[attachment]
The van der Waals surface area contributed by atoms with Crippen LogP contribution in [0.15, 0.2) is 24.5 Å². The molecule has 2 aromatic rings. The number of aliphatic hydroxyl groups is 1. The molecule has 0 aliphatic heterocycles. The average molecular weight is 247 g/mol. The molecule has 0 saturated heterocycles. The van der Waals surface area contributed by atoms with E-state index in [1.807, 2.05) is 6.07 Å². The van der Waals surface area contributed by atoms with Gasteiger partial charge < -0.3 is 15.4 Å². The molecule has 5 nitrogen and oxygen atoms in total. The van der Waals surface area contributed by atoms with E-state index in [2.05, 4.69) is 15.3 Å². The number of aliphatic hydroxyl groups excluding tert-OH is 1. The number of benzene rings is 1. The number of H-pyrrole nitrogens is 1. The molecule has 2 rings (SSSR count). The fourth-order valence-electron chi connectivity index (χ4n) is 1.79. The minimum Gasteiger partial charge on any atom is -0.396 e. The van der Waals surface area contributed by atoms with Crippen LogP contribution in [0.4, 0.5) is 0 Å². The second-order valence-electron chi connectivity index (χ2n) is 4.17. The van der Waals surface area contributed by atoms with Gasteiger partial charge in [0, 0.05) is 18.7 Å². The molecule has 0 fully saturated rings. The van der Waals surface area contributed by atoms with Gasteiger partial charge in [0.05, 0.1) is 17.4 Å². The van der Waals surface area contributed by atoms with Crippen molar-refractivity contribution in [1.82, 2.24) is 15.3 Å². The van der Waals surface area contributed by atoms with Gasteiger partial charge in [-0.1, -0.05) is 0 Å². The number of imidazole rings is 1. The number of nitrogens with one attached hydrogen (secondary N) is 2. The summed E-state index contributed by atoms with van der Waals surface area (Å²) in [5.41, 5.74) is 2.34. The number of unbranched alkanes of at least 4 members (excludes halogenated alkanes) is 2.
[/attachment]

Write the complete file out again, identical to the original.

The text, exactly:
The van der Waals surface area contributed by atoms with Crippen LogP contribution in [0.15, 0.2) is 24.5 Å². The molecule has 2 aromatic rings. The number of aliphatic hydroxyl groups is 1. The molecule has 0 aliphatic heterocycles. The average molecular weight is 247 g/mol. The molecule has 0 saturated heterocycles. The van der Waals surface area contributed by atoms with E-state index in [1.807, 2.05) is 6.07 Å². The van der Waals surface area contributed by atoms with Gasteiger partial charge < -0.3 is 15.4 Å². The molecule has 5 nitrogen and oxygen atoms in total. The van der Waals surface area contributed by atoms with E-state index in [2.05, 4.69) is 15.3 Å². The number of aliphatic hydroxyl groups excluding tert-OH is 1. The number of benzene rings is 1. The number of H-pyrrole nitrogens is 1. The molecule has 2 rings (SSSR count). The fourth-order valence-electron chi connectivity index (χ4n) is 1.79. The minimum Gasteiger partial charge on any atom is -0.396 e. The van der Waals surface area contributed by atoms with Crippen LogP contribution in [0.4, 0.5) is 0 Å². The second-order valence-electron chi connectivity index (χ2n) is 4.17. The van der Waals surface area contributed by atoms with Gasteiger partial charge in [0, 0.05) is 18.7 Å². The molecule has 0 fully saturated rings. The van der Waals surface area contributed by atoms with Gasteiger partial charge in [0.05, 0.1) is 17.4 Å². The van der Waals surface area contributed by atoms with Crippen molar-refractivity contribution in [1.82, 2.24) is 15.3 Å². The van der Waals surface area contributed by atoms with Gasteiger partial charge in [-0.1, -0.05) is 0 Å². The number of imidazole rings is 1. The number of nitrogens with one attached hydrogen (secondary N) is 2. The summed E-state index contributed by atoms with van der Waals surface area (Å²) in [5.41, 5.74) is 2.34. The number of unbranched alkanes of at least 4 members (excludes halogenated alkanes) is 2.